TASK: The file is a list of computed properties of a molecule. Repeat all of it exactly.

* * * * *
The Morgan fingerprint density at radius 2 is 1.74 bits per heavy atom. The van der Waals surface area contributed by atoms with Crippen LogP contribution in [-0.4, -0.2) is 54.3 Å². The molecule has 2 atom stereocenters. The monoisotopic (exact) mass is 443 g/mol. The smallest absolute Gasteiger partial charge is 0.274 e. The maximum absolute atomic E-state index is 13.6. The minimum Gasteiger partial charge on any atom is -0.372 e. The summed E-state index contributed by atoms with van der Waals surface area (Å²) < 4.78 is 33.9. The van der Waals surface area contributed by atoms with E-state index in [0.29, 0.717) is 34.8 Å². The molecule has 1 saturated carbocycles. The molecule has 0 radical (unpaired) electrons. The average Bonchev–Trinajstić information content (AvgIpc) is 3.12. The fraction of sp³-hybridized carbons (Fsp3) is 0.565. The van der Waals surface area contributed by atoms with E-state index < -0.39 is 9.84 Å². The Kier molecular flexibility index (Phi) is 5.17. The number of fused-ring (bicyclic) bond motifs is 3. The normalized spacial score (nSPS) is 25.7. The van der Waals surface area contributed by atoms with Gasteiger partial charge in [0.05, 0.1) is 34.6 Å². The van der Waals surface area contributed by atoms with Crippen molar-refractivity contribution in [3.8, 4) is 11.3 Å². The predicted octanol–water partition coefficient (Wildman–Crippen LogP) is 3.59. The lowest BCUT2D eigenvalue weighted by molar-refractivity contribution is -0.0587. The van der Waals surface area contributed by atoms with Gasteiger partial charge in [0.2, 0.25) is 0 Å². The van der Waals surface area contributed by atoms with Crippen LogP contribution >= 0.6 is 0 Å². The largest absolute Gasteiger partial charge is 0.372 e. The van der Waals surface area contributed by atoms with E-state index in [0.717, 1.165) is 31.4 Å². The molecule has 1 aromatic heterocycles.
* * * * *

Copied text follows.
The Morgan fingerprint density at radius 2 is 1.74 bits per heavy atom. The van der Waals surface area contributed by atoms with Crippen LogP contribution in [-0.4, -0.2) is 54.3 Å². The molecule has 2 atom stereocenters. The monoisotopic (exact) mass is 443 g/mol. The smallest absolute Gasteiger partial charge is 0.274 e. The maximum absolute atomic E-state index is 13.6. The minimum Gasteiger partial charge on any atom is -0.372 e. The summed E-state index contributed by atoms with van der Waals surface area (Å²) < 4.78 is 33.9. The van der Waals surface area contributed by atoms with E-state index in [0.29, 0.717) is 34.8 Å². The molecule has 1 saturated carbocycles. The molecule has 0 radical (unpaired) electrons. The average Bonchev–Trinajstić information content (AvgIpc) is 3.12. The fraction of sp³-hybridized carbons (Fsp3) is 0.565. The van der Waals surface area contributed by atoms with E-state index < -0.39 is 9.84 Å². The Kier molecular flexibility index (Phi) is 5.17. The number of fused-ring (bicyclic) bond motifs is 3. The normalized spacial score (nSPS) is 25.7. The van der Waals surface area contributed by atoms with Gasteiger partial charge in [0.05, 0.1) is 34.6 Å². The van der Waals surface area contributed by atoms with Crippen molar-refractivity contribution in [3.8, 4) is 11.3 Å². The predicted octanol–water partition coefficient (Wildman–Crippen LogP) is 3.59. The lowest BCUT2D eigenvalue weighted by molar-refractivity contribution is -0.0587. The van der Waals surface area contributed by atoms with Gasteiger partial charge in [0.2, 0.25) is 0 Å². The van der Waals surface area contributed by atoms with Crippen LogP contribution >= 0.6 is 0 Å². The largest absolute Gasteiger partial charge is 0.372 e. The van der Waals surface area contributed by atoms with E-state index in [0.717, 1.165) is 31.4 Å². The molecule has 1 aromatic heterocycles.